My four-year-old granddaughter Mirabel came into my office and announced, “I want to make a book!” (She had seen her older sister do this and wanted in on the action.)

We folded some sheets of paper together, stapled them, and numbered the pages. Then I asked her, “What’s the book about?” Without hesitating, she said, “Why are nightmares so scary?” I told her that was a great title and we wrote it on the front cover.

Then, Mirabel proceeded to fill the pages with illustrations: a green goblin, a haunted house (that looked a little like the leaning tower of Pisa), a ghost, and some other scary things. As she worked, it struck me that she was doing art therapy!

The innate wisdom in children—isn’t it amazing? Somehow, Mirabel had found a way to manage her fears.

Wisdom and fear. Interestingly, this is what a lot of children’s literature is about, especially the fairy tales—as I’ve mentioned before.

Think how many fairy tales deal with children being separated from or losing their parents—which is the number one childhood fear. For example, Hansel and Gretel are abandoned by their own parents in the dark woods and left to die!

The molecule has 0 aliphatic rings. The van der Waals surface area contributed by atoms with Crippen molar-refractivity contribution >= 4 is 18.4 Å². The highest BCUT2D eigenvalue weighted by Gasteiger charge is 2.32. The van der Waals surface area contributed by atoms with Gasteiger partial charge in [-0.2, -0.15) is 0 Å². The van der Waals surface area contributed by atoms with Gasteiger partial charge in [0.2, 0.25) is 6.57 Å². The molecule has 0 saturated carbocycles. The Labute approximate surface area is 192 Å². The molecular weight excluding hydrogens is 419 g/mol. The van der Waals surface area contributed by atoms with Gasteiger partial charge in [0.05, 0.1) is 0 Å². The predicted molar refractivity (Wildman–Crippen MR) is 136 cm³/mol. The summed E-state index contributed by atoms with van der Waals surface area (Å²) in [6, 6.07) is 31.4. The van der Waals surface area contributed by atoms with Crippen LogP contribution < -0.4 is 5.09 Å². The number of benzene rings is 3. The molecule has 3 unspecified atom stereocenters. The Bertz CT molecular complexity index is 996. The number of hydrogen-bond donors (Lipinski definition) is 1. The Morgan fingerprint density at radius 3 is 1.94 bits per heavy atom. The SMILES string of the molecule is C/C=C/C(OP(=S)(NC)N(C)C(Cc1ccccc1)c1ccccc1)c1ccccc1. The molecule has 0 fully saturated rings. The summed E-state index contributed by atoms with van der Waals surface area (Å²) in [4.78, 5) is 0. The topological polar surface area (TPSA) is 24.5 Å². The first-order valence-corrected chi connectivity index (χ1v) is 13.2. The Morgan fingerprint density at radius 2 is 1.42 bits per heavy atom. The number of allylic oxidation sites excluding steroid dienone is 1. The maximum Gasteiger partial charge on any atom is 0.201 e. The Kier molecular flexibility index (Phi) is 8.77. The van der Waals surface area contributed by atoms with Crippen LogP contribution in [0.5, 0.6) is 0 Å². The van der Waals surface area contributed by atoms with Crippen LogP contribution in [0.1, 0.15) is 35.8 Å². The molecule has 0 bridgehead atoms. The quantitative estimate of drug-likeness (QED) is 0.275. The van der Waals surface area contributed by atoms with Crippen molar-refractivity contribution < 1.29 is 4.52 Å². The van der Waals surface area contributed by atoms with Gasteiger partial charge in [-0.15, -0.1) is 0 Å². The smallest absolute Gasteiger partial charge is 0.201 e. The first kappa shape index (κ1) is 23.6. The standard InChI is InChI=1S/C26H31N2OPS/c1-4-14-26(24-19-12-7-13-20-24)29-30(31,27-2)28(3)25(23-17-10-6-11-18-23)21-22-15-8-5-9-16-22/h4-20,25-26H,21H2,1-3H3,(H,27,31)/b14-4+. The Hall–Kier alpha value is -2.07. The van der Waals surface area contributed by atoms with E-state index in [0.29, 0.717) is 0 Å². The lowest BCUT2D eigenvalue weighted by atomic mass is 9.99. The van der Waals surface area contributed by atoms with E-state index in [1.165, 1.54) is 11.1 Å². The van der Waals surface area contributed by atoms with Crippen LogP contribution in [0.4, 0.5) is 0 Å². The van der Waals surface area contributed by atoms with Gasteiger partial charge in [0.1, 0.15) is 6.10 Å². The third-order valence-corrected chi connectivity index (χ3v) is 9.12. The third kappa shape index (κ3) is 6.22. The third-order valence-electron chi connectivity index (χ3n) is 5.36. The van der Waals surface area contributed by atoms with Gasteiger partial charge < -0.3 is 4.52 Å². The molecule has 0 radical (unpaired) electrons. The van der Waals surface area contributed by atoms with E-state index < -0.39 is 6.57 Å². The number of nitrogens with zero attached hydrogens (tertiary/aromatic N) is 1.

But the story lets small readers “play” with that fear in a safe, “once upon a time” setting. They vicariously imagine themselves outwitting the wicked witch and helping each other find their way home, bringing the treasure they’ve found.

Message: “Yes, the world can be a big, scary place. But if you are brave and keep your wits about you, you’ll be able to find your way.”

Maurice Sendak explores the management of fear in his book, Where The Wild Things Are. The little boy Max dances with the monster-like creatures and becomes king of the Wild Things.

I told Mirabel that story, then I said, “I don’t really know why nightmares are so scary. But I know that you are stronger than your nightmares.” Her eyes lit up, she grinned and said, “Oh!”